“All current desalination processes in the Kingdom use oil, directly or indirectly,” says Vrouwenvelder. “At present, there are limited opportunities for solar-powered desalination because the energy requirements are high and the technologies are difficult to scale up.”
KAUST’s innovative start-up company MEDAD has taken steps to improve the efficiency of thermal desalination by creating a hybrid process. “MEDAD has added a stage at the end of the traditional process, which involves the adsorption of water molecules into a silica gel, lowering the condensation temperature” says Vrouwenvelder. “This means we can extract more fresh water using the same amount of energy.”
Membrane desalination comes with its own added challenges. While salt is removed to yield desalinated water, the membrane through which it passes accumulates microorganisms that ultimately compromise the efficiency of the membrane and the quality of the desalinated water. This is Vrouwenvelder’s area of specialization. “We are tackling the growth of bacterial films, or biofilms, on desalination membranes, pipes and cooling towers because they affect cost, quality, reliability and safety of water across the network,” he explains.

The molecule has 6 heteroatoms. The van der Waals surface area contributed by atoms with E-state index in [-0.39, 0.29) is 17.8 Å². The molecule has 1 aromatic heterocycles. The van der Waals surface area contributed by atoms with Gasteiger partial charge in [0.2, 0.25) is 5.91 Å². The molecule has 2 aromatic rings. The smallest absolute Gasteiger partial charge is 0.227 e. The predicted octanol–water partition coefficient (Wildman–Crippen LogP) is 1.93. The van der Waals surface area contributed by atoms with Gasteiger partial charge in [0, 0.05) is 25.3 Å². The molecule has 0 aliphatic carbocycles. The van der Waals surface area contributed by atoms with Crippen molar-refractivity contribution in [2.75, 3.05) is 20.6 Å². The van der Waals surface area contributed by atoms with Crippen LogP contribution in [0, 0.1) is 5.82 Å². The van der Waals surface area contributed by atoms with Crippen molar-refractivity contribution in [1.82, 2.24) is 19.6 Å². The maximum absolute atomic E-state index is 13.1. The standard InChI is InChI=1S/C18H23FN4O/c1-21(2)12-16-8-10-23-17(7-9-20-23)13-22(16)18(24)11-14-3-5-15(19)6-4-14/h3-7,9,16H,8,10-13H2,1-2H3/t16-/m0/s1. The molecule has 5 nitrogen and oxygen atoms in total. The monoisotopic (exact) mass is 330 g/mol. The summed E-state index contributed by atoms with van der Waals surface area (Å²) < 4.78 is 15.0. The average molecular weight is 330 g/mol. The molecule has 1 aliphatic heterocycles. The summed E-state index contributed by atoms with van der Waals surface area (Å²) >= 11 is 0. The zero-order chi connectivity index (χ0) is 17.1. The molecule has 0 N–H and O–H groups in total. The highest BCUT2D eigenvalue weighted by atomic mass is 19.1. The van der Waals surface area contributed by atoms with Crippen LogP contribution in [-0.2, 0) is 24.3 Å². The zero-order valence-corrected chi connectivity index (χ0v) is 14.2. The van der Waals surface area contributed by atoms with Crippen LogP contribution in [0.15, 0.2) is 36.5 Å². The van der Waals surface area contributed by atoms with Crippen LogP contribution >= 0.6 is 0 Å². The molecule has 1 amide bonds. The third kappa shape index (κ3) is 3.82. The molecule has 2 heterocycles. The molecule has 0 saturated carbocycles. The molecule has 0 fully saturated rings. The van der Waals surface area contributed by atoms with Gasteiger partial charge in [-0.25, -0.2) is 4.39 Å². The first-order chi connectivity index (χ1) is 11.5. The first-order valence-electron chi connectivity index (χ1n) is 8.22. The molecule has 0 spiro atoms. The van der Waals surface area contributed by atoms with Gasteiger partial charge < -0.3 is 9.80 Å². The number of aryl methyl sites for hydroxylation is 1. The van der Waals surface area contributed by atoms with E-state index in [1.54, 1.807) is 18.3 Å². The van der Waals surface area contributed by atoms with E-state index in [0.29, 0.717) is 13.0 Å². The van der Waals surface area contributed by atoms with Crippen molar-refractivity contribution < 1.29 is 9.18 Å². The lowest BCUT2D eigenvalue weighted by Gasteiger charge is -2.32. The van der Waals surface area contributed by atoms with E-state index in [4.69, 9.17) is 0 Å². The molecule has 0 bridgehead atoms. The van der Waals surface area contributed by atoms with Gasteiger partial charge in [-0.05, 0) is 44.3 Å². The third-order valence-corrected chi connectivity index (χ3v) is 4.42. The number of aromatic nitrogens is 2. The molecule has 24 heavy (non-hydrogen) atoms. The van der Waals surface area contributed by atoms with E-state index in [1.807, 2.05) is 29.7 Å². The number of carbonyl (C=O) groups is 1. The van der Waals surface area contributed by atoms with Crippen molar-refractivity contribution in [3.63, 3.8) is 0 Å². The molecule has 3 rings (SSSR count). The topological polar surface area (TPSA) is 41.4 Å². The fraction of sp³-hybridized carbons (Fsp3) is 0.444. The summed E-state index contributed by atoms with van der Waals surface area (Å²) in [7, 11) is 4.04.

“At KAUST we have the benefit of testing our work on our desalination and wastewater treatment pilot plants,” says Vrouwenvelder. “Under the greener desalination theme, researchers are working to reduce associated environmental impacts by improving efficiency, reducing or eliminating the use of chemicals, recovering resources used during the process, and refining and optimizing membrane technologies.”
However, all desalination processes can trigger further environmental problems. When leftover brine is pumped back into the ocean, it can lead to the development of highly saline, dense layers of water that rest on the seafloor, impeding oxygen flux and killing marine life.